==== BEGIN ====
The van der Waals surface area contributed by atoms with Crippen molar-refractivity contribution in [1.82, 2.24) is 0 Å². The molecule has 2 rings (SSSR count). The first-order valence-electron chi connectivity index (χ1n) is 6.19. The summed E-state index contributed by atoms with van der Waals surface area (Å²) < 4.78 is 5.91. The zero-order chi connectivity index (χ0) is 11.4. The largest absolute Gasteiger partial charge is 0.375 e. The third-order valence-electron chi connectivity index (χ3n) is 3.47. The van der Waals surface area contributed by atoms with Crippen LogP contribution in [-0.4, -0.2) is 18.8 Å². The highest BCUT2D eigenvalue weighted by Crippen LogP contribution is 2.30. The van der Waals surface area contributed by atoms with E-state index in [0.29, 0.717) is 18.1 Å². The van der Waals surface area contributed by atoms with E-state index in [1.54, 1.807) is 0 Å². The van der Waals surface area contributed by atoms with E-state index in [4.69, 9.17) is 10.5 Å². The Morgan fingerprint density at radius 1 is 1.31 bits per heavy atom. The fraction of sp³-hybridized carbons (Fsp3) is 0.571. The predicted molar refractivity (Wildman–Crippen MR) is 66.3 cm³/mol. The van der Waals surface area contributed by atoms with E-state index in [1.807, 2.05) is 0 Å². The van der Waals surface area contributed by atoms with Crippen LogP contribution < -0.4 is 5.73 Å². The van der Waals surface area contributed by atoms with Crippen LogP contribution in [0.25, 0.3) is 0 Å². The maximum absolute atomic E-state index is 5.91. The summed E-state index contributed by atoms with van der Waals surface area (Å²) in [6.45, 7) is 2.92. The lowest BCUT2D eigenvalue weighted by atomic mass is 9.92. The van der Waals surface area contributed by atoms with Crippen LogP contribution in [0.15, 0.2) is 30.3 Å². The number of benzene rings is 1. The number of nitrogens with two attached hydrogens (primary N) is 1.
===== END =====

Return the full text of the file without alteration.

The van der Waals surface area contributed by atoms with Crippen molar-refractivity contribution in [1.82, 2.24) is 0 Å². The molecule has 2 rings (SSSR count). The first-order valence-electron chi connectivity index (χ1n) is 6.19. The summed E-state index contributed by atoms with van der Waals surface area (Å²) < 4.78 is 5.91. The zero-order chi connectivity index (χ0) is 11.4. The largest absolute Gasteiger partial charge is 0.375 e. The third-order valence-electron chi connectivity index (χ3n) is 3.47. The van der Waals surface area contributed by atoms with Crippen LogP contribution in [-0.4, -0.2) is 18.8 Å². The highest BCUT2D eigenvalue weighted by Crippen LogP contribution is 2.30. The van der Waals surface area contributed by atoms with E-state index in [0.29, 0.717) is 18.1 Å². The van der Waals surface area contributed by atoms with E-state index in [1.54, 1.807) is 0 Å². The van der Waals surface area contributed by atoms with E-state index in [4.69, 9.17) is 10.5 Å². The Morgan fingerprint density at radius 1 is 1.31 bits per heavy atom. The fraction of sp³-hybridized carbons (Fsp3) is 0.571. The predicted molar refractivity (Wildman–Crippen MR) is 66.3 cm³/mol. The van der Waals surface area contributed by atoms with E-state index in [1.807, 2.05) is 0 Å². The van der Waals surface area contributed by atoms with Crippen LogP contribution < -0.4 is 5.73 Å². The van der Waals surface area contributed by atoms with Crippen LogP contribution in [0.25, 0.3) is 0 Å². The maximum absolute atomic E-state index is 5.91. The summed E-state index contributed by atoms with van der Waals surface area (Å²) in [6.45, 7) is 2.92. The lowest BCUT2D eigenvalue weighted by atomic mass is 9.92. The van der Waals surface area contributed by atoms with Crippen LogP contribution in [0.15, 0.2) is 30.3 Å². The number of benzene rings is 1. The number of nitrogens with two attached hydrogens (primary N) is 1.